Ever since Israel’s murderous attack on the Freedom Flotilla on 31 May, there have been increasing calls from many parties on Israel to end its siege of Gaza. This is strange as well as deceitful, for the siege is not Israel’s alone.
Many of those who now talk about ending the blockade have strongly supported it all along and continue to support it. Their empty calls are primarily intended to absolve themselves of blame for the harm the cruel, illegal and unjustifiable siege has caused to the Palestinian population in Gaza Strip.
It is clear now that the siege has failed, first and foremost because the brave people in Gaza decided to adjust to its harshest effects and to endure with dignity and courage the collective punishment intended to strangle them into submission and despair. They never acquiesced to trading their national dignity and rights for a few more goods — even ones desperately needed.
The siege has also failed as a result of mounting civil society pressure orchestrated by hundreds of concerned organizations and activists who kept reminding the civilized world of the illegality of the Gaza siege, the complicity of the UN through its bizarre membership in the self-appointed Quartet (the US, EU, Russia and the UN), as well as the cruelty and double standards of the Europeans, the Americans and many others who lined up behind Israel’s decision to terrorize the entire population of Gaza for political ends.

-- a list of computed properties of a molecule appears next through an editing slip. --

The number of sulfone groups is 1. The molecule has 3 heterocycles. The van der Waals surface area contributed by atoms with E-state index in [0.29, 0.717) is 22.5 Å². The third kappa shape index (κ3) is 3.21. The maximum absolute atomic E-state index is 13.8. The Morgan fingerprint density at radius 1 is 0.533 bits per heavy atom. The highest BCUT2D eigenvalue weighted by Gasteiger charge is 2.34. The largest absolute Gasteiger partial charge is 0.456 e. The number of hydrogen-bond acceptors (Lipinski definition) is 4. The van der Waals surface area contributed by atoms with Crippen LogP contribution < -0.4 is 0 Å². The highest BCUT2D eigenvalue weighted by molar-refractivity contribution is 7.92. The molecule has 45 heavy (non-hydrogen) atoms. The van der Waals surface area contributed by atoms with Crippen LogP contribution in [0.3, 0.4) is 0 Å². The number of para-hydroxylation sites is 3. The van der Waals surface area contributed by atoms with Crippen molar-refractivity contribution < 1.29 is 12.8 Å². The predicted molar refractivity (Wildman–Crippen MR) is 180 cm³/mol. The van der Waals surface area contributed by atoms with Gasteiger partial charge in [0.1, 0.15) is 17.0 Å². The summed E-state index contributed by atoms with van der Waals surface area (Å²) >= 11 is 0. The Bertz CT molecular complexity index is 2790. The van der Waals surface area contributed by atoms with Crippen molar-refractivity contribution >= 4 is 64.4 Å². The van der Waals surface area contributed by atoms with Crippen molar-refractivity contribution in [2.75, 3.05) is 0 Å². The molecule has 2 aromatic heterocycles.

The latest, but certainly not the last, such effort was the Gaza Freedom Flotilla, which fell victim to Israel’s bloody sea and air attack, followed by hijacking and kidnapping of all the ships and passengers on board.
Israel has become increasingly concerned about the international response, often positive, to activists’ attempts to break the siege. Faced with the dilemma of either letting the Freedom Flotilla proceed to Gaza and mark the end of the siege or blocking it and face international condemnation, Israel chose the latter. But its use of terrorist violence against unarmed civilians on a peaceful convoy has caused much more serious revulsion than Israel bargained for.
Israel’s premeditated savagery was apparently intended to discourage similar efforts. If that was the goal, it failed, as reports pour in of new flotillas being organized in several countries. Thus, Israel will likely face the same dilemma again and again.